Last year, Oculus Light Studio came upon the opportunity to work with a local Civil Engineering and Architecture high school class – and we jumped at the chance. We were first contacted by DaVinci Science High School teacher Andrew McGregor, who asked us to be part of a multi-disciplinary professional team. The team guided Mr. MacGregor’s 11th and 12th grade students through an onsite design-build project, covering the various fields of architecture, interior design, lighting, electrical and hands-on construction. What a great opportunity to get young people interested in the field of lighting.
Their goal was to transform an 8 by 20 ft trailer into a mobile teaching and counseling center for RISE High (standing for Revolutionary Individualized Student Experience), a sister branch in the DaVinci Charter Schools serving the needs of homeless and foster youth whose education has been impacted.
The final design was the result of a series of “design charettes,” where students collaborated with local architects Gensler and Houston/Tyner. The main criterion for this traveling center was to have movable “parts and pieces”: flexible seating, multi-functional lighting, an operable partition door that opens the interior up to the exterior space to accommodate larger groups, an added stage for presentations, standalone planters that could be placed anywhere to decorate the entrances, and a portable stair and ramp for accessibility. This would provide maximum flexibility for adapting to individual needs of the different communities that it would be serving.
For this prototype, Oculus provided an easily implemented design of a concealed perimeter linear uplight, recessed linear task lighting at shelving, and suspended LED-filament lamps with adjustable cords. For the exterior the main criterion was “safety,” so small-profile, wall-mounted floodlights were placed around the perimeter to illuminate not only the entries and ramp but also the immediate surrounding areas.
All the students were provided with tools and safety gear, so that they could start with building the main supporting structure of the trailer. They learned how to work together as a team, on top of gaining some general experience in the construction aspect of the project. Once that phase was completed, they were divided into smaller groups to concentrate on specific areas of interest that they selected themselves. For this prototype, the lighting was installed by Mr. McGregor with the assistance of a qualified professional. One of the goals for Phase 2 is to create a team of students who will be more actively involved in both the lighting design and installation phases.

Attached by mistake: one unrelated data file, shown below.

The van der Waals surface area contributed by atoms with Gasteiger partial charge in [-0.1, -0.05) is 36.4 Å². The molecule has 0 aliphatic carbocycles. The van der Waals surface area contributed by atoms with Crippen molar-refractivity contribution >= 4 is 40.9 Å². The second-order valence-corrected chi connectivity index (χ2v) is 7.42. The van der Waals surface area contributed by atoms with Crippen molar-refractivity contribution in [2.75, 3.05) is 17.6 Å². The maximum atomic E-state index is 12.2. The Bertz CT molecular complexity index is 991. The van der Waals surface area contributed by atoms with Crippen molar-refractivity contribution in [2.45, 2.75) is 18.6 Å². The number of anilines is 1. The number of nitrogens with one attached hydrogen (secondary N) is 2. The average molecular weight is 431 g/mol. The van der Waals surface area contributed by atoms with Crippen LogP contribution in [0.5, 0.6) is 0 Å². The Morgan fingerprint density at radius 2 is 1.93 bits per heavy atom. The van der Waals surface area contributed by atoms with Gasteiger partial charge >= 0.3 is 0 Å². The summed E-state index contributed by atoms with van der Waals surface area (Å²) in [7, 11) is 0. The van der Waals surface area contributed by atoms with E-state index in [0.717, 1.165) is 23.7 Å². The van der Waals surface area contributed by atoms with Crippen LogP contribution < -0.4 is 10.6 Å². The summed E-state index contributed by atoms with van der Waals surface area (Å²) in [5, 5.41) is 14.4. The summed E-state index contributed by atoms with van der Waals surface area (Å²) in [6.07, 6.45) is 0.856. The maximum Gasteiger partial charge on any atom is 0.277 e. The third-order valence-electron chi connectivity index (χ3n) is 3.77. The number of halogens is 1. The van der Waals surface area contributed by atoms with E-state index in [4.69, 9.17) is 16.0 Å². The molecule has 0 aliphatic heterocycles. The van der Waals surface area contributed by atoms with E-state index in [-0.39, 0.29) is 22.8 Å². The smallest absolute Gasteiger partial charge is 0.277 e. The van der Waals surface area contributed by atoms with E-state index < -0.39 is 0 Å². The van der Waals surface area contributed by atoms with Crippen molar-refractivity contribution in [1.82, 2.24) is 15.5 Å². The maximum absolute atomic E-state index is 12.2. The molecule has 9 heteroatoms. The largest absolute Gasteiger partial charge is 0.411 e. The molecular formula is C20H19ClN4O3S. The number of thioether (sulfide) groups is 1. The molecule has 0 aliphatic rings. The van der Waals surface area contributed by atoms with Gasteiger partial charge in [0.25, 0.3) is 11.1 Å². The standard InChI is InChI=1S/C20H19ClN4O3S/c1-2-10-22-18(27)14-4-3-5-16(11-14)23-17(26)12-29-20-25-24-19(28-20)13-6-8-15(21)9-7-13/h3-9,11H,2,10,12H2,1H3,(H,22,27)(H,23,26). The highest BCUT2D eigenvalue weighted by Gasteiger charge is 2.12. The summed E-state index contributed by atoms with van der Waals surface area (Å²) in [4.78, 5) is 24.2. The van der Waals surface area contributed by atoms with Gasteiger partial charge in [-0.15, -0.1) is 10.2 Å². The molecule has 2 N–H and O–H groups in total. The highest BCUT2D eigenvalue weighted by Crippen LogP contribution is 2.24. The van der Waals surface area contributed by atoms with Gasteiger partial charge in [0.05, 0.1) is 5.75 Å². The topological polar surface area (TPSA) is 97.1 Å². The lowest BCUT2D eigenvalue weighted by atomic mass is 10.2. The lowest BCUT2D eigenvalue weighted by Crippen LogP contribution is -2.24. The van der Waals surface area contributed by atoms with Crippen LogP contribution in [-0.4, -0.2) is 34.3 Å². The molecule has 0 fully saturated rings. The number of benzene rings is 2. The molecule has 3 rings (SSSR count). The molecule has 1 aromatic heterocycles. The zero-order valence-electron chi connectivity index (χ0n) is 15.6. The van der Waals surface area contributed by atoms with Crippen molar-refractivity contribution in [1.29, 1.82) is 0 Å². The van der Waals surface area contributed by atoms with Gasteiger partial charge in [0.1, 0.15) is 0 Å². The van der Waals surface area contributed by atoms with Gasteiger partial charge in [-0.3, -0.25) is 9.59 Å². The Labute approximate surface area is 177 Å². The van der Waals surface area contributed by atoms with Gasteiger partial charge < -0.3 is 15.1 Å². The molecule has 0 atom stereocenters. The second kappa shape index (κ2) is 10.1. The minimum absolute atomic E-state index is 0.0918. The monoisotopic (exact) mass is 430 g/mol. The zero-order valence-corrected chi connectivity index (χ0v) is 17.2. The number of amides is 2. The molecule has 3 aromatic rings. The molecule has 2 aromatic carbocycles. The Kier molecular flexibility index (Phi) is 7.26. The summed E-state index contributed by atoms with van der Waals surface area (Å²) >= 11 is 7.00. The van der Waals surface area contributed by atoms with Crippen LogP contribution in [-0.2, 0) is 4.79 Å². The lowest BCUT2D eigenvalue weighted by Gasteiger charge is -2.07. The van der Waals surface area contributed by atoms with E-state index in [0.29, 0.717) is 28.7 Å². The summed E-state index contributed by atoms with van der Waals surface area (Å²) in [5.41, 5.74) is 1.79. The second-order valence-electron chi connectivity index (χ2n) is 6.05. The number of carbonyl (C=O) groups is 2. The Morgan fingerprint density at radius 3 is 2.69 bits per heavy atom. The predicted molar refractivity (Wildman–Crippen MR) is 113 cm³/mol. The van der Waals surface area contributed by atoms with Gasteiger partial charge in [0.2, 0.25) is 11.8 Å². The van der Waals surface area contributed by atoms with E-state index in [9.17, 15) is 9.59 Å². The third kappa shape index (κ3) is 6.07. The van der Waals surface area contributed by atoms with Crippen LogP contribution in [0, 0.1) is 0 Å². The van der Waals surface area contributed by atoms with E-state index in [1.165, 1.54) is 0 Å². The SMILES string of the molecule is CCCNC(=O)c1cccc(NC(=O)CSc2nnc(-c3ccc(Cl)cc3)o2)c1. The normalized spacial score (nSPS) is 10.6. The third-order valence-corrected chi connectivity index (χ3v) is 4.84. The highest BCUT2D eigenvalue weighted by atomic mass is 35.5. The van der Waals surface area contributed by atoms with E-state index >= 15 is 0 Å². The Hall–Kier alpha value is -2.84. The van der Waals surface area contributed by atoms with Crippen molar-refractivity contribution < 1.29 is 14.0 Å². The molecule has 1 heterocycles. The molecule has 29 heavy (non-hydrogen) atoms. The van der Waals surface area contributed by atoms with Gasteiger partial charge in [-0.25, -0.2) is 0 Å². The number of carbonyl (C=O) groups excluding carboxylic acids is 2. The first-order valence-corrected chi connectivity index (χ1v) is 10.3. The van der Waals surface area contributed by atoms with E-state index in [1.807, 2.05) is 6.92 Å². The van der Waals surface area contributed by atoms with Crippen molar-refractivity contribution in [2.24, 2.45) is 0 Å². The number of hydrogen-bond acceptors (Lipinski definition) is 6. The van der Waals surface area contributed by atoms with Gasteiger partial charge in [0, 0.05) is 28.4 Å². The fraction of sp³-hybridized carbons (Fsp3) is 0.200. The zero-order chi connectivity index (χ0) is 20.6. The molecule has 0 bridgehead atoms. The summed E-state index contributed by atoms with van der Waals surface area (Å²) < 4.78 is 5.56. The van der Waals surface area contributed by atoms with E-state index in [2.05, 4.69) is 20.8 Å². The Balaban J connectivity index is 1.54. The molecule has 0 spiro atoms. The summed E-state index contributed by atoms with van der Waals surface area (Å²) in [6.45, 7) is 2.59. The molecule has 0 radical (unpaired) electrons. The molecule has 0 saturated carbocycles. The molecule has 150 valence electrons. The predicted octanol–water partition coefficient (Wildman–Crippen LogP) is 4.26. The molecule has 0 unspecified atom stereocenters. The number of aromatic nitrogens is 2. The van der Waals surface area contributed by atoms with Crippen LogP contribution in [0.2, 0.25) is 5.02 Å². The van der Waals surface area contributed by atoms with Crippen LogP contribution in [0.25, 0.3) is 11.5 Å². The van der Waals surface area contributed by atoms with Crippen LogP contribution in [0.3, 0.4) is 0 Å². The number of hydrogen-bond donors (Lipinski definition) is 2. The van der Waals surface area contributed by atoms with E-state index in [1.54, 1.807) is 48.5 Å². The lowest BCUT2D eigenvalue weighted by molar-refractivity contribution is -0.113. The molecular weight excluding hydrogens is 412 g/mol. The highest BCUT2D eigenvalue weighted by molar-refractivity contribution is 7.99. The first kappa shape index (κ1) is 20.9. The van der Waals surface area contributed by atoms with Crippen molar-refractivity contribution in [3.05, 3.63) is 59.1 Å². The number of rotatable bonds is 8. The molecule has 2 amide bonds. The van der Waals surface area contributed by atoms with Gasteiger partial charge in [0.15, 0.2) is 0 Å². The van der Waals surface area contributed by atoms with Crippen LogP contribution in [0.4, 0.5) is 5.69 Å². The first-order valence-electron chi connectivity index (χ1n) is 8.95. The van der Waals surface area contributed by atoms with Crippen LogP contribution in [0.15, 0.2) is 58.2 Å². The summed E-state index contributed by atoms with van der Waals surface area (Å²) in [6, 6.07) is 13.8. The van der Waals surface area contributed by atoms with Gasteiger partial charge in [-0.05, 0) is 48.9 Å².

We reached out to some lighting manufacturers and received great support from colleagues at Targetti USA and California Accent Lighting (CALI), who donated the linears and lamps, and WAC Lighting, who gave a generous discount on the exterior floodlights. Overall the integration of the lighting enhanced the architectural and interior design vision of the space, while creating an inviting and functional counseling center.
For me, knowing this center had been built by students for students was exciting, watching future generations encourage each other by creating a supportive space. It was rewarding to be a part of this project, knowing that kids who had already faced many challenges would have a place that felt warm and “homey” to go to for help and encouragement, and to learn. Students in the Civil Engineering and Architecture Class shared their thoughts on the experience and best memories throughout:
Oculus looks forward to being part of the team again for DaVinci RISE 2 this year, where our role will entail more mentorship and teaching the students how to approach and design the lighting in the space themselves. I have worked on many types of projects, but this one was very special in the way it connected our profession with our community, and future generations.